The Bombay restaurateur Jigar Pala has three great, overlapping passions: food, people, and conversation, all of which come together seamlessly in his life and trade. But after many years of running the high-volume, low-margin Udupi restaurant handed down to him by his late father, Jigar has in middle age decided to set himself a new challenge: Chinese! After all, Indians love Chinese food more than the Chinese themselves – and in this new world of cleavers and bamboo steamers, black bean sauce and drunken chicken, wok chi and the holy Tao, chopsticks and the songs of Teresa Teng, there will be new customers, new stories, new happiness. A whole new Bombay can be made within the walls of the China Dragon.
But Jigar has taken on more than he has reckoned for. For not only must he confront the hazards of empty hours, capricious chefs, flailing waiters, and customers who bring not just their appetites but their problems. But even as losses mount and the China Dragon totters, there remain the small, warming pleasures of the parade of faces and figures at the tables, the nuances of taste and temperament, the jokes that banish dullness and the situations that make time hum and sing. As Jigar sees it, a restaurant is the greatest of life’s theatres, for human beings are never more themselves than in their encounters with food.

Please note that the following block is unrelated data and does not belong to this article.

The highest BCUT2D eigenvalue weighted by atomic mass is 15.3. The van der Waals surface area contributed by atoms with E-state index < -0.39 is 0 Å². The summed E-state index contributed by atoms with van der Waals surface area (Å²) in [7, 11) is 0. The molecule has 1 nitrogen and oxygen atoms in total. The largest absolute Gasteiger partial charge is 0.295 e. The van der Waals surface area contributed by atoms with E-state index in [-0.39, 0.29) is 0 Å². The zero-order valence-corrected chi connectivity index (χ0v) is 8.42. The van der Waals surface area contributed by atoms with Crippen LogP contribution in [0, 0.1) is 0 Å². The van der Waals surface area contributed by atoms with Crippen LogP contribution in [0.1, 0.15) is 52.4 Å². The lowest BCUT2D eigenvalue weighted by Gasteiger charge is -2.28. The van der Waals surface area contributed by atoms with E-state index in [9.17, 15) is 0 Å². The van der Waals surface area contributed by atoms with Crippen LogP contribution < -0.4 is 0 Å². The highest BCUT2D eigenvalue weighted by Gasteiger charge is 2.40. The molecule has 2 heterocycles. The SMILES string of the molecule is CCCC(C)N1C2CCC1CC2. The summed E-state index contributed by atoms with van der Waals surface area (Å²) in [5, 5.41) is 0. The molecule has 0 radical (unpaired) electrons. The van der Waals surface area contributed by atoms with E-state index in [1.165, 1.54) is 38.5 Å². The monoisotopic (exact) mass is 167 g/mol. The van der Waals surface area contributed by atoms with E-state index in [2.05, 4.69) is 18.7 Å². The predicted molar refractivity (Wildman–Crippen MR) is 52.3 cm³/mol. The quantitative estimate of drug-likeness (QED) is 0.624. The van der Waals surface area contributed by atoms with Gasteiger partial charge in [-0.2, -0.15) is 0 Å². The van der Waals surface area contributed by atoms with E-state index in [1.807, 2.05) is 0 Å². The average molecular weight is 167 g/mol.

Days of My China Dragon offers an insight into the restaurant trade, and a little history of modern Indian life seen from behind the counter of a shop in Prabhadevi. Once you have absorbed the spirit of the China Dragon, dear reader, you will always be hungry for life and food. Qing qing!
Praise for the book:
"The world of eating is about so much more than just food that it requires great fiction to present it in its true colours. Through these stories of a Chinese restaurant in Bombay, Days of My China Dragon offers nothing less than a magical meditation on the human condition. I have not enjoyed reading something as hilarious and moving since GV Desani's All About H Hatterr." - Pushpesh Pant, author of India: The Cookbook
Chandrahas Choudhury is the author of Clouds and Arzee the Dwarf. He is also the editor of the anthology India: A Traveler’s Literary Companion. His essays on literature, travel, and politics appear regularly in The Wall Street Journal, TheWashington Post, CondéNast Traveller, and Mint. A long-time resident of Bombay, he now lives in Delhi.
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